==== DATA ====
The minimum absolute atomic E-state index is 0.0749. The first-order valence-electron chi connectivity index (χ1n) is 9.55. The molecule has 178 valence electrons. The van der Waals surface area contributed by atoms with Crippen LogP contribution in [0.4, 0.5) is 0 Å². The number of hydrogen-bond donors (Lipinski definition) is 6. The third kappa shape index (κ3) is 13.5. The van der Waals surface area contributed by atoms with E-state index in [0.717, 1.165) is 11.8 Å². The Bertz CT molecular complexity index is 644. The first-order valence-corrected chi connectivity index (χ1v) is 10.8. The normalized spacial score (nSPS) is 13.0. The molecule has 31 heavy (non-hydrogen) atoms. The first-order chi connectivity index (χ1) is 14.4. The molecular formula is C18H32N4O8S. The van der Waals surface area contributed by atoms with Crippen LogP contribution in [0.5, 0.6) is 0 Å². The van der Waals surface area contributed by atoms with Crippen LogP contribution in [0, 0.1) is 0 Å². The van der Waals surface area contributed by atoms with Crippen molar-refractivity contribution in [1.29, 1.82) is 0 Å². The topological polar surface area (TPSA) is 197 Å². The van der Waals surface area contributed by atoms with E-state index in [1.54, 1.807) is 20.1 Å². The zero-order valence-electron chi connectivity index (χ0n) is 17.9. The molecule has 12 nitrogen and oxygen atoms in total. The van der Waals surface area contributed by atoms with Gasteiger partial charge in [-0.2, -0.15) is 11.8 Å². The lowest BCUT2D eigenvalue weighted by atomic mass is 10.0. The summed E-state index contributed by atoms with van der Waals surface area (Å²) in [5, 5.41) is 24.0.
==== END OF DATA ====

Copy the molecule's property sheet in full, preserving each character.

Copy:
The minimum absolute atomic E-state index is 0.0749. The first-order valence-electron chi connectivity index (χ1n) is 9.55. The molecule has 178 valence electrons. The van der Waals surface area contributed by atoms with Crippen LogP contribution in [0.4, 0.5) is 0 Å². The number of hydrogen-bond donors (Lipinski definition) is 6. The third kappa shape index (κ3) is 13.5. The van der Waals surface area contributed by atoms with E-state index in [0.717, 1.165) is 11.8 Å². The Bertz CT molecular complexity index is 644. The first-order valence-corrected chi connectivity index (χ1v) is 10.8. The normalized spacial score (nSPS) is 13.0. The molecule has 31 heavy (non-hydrogen) atoms. The first-order chi connectivity index (χ1) is 14.4. The molecular formula is C18H32N4O8S. The van der Waals surface area contributed by atoms with Crippen LogP contribution in [0.5, 0.6) is 0 Å². The van der Waals surface area contributed by atoms with Crippen LogP contribution in [0, 0.1) is 0 Å². The van der Waals surface area contributed by atoms with Crippen molar-refractivity contribution in [1.29, 1.82) is 0 Å². The topological polar surface area (TPSA) is 197 Å². The van der Waals surface area contributed by atoms with E-state index in [1.54, 1.807) is 20.1 Å². The zero-order valence-electron chi connectivity index (χ0n) is 17.9. The molecule has 12 nitrogen and oxygen atoms in total. The van der Waals surface area contributed by atoms with Gasteiger partial charge in [-0.2, -0.15) is 11.8 Å². The lowest BCUT2D eigenvalue weighted by atomic mass is 10.0. The summed E-state index contributed by atoms with van der Waals surface area (Å²) in [5, 5.41) is 24.0.